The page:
The trial court found that respondents did have a pecuniary interest in the continuation of Mr. Baker's life, because the longer he lived, the greater his accumulated contributions would be in the retirement system. Although the record is replete with evidence that respondents and Mr. Baker enjoyed a relationship found between close friends, when speaking purely of respondents' pecuniary interest in the continuation of Mr. Baker's life, we feel the trial court's analysis is misplaced. Under the trial court's analysis, the respondents' pecuniary interest was not in the continuation of Mr. Baker's life, but in the continuation of his employment. The respondents' pecuniary interest would have ceased to exist when Mr. Baker retired and began drawing his retirement allowance. At that point, a member is no longer contributing to the retirement system but is *205 drawing on his contributions by receiving his retirement allowance. We note that a person named as a beneficiary to receive a member's accumulated contributions may also receive them after the member has retired. See RCW 41.40.185(5) and RCW 41.40.190(6). These provisions also require that the beneficiary have an insurable interest in the member's life. If we were to follow the trial court's definition of pecuniary interest, we would be creating one definition of "insurable interest" for beneficiaries of members who have not retired and another definition of "insurable interest" for beneficiaries of members who have retired and are receiving their retirement allowance. This we decline to do.

[1] It has been suggested that we should give a different meaning to "insurable interest" as that phrase is used in RCW 41.40.270, because the concern regarding wagering is not present in this situation. There is no procurement of insurance by someone other then the insured with the expectation of receiving an economic windfall. Rather, a member of the retirement system is simply designating the beneficiary to whom his accumulated contributions are to be paid. The word "affinity" is often used to describe persons who have an "insurable interest" in the life of another, and its meaning could possibly be expanded to include mutual respect and affection.[5] However, for us to expand the definition of "affinity" so that the phrase "insurable interest" would include a relationship engendered by mutual respect and affection would be tantamount to our writing the words "insurable interest" out of the statute. In the absence of clear legislative history indicating that the legislature intended the phrase "insurable interest" to be so *206 expansive, we must presume that the legislature used this phrase in its traditional sense. This means that under RCW 41.40.270, the beneficiary must either be closely related to the member by blood or marriage, or have a pecuniary interest in the continuation of the member's life.

[2] Because respondents did not have an "insurable interest" in Mr. Baker's life, the constitutionality of the "insurable interest" requirement must be resolved. The trial court found the requirement unconstitutional, because it unnecessarily encroaches on a member's right to property and his right to dispose of his property. We disagree. The requirement that a beneficiary have an "insurable interest" in the life of the member does not create an absolute ban upon the member giving his accumulated contributions to persons who have no "insurable interest." For example, an unmarried or widowed member may name his estate as the beneficiary and pass his accumulated contributions through his will to whomever he chooses.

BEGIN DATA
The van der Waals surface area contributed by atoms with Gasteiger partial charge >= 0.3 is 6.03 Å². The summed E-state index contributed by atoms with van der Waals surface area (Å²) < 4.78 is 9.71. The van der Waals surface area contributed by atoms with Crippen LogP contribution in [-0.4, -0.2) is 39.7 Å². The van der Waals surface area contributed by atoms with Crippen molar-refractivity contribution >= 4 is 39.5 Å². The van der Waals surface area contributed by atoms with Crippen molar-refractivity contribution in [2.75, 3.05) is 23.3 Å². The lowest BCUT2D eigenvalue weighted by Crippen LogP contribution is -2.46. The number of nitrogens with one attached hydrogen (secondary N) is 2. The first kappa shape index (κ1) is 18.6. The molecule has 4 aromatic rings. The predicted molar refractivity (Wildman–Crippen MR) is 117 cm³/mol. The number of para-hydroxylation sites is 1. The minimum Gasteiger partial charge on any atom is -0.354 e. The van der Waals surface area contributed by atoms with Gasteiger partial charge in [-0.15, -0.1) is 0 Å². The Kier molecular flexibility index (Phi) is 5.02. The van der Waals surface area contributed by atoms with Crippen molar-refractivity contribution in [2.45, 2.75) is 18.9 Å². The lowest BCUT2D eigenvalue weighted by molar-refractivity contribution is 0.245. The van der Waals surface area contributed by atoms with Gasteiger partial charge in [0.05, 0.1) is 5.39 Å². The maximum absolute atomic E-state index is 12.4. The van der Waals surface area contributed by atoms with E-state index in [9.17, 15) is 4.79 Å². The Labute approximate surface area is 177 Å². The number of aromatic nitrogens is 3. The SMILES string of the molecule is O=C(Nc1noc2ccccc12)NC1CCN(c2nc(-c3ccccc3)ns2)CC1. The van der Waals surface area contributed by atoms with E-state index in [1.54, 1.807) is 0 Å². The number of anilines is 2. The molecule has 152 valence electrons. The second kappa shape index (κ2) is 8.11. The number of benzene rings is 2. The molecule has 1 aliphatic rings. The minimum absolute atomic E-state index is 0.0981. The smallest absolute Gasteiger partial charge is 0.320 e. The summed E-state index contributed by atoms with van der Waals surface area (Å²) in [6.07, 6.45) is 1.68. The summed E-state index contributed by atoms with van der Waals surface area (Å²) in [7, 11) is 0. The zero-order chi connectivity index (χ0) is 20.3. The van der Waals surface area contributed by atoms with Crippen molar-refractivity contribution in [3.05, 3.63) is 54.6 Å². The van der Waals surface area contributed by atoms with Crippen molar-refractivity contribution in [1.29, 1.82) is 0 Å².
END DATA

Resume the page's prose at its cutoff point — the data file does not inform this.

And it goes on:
We believe the legislature has the authority under its police power to establish a retirement system for public employees because it serves a legitimate public purpose. See Reasonableness of classification, as regards beneficiaries, by statute providing for retirement fund or pension for public officers or employees, Annot., 163 A.L.R. 870 (1946); 60 Am.Jur.2d Pensions and Retirement Funds § 3, at 880 n. 7 (1972). Accordingly, the legislature also has the power to place reasonable restrictions on a member's choice of beneficiaries. By restricting beneficiaries to those having an "insurable interest" in the member's life, the legislature may have been concerned that the member's contributions go to someone closely related to the member or dependent upon him for support. This concern is within the legislature's police power, and the "insurable interest" requirement is a reasonable means of accomplishing this goal. The role of this court does not encompass a duty on our part to review the wisdom of the legislative act. Indeed, we must be cautious lest we substitute our judicial judgment for the legislative judgment. See Ketcham v. King County Medical *207 Serv. Corp., 81 Wn.2d 565, 502 P.2d 1197 (1972); Petstel, Inc. v. County of King, 77 Wn.2d 144, 459 P.2d 937 (1969); Jones v. Jones, 48 Wn.2d 862, 296 P.2d 1010, 54 A.L.R.2d 1403 (1956); Shea v. Olson, 185 Wash. 143, 53 P.2d 615, 111 A.L.R. 998 (1936). We find the requirement that the beneficiary have an "insurable interest" to be a reasonable one, and not unconstitutional.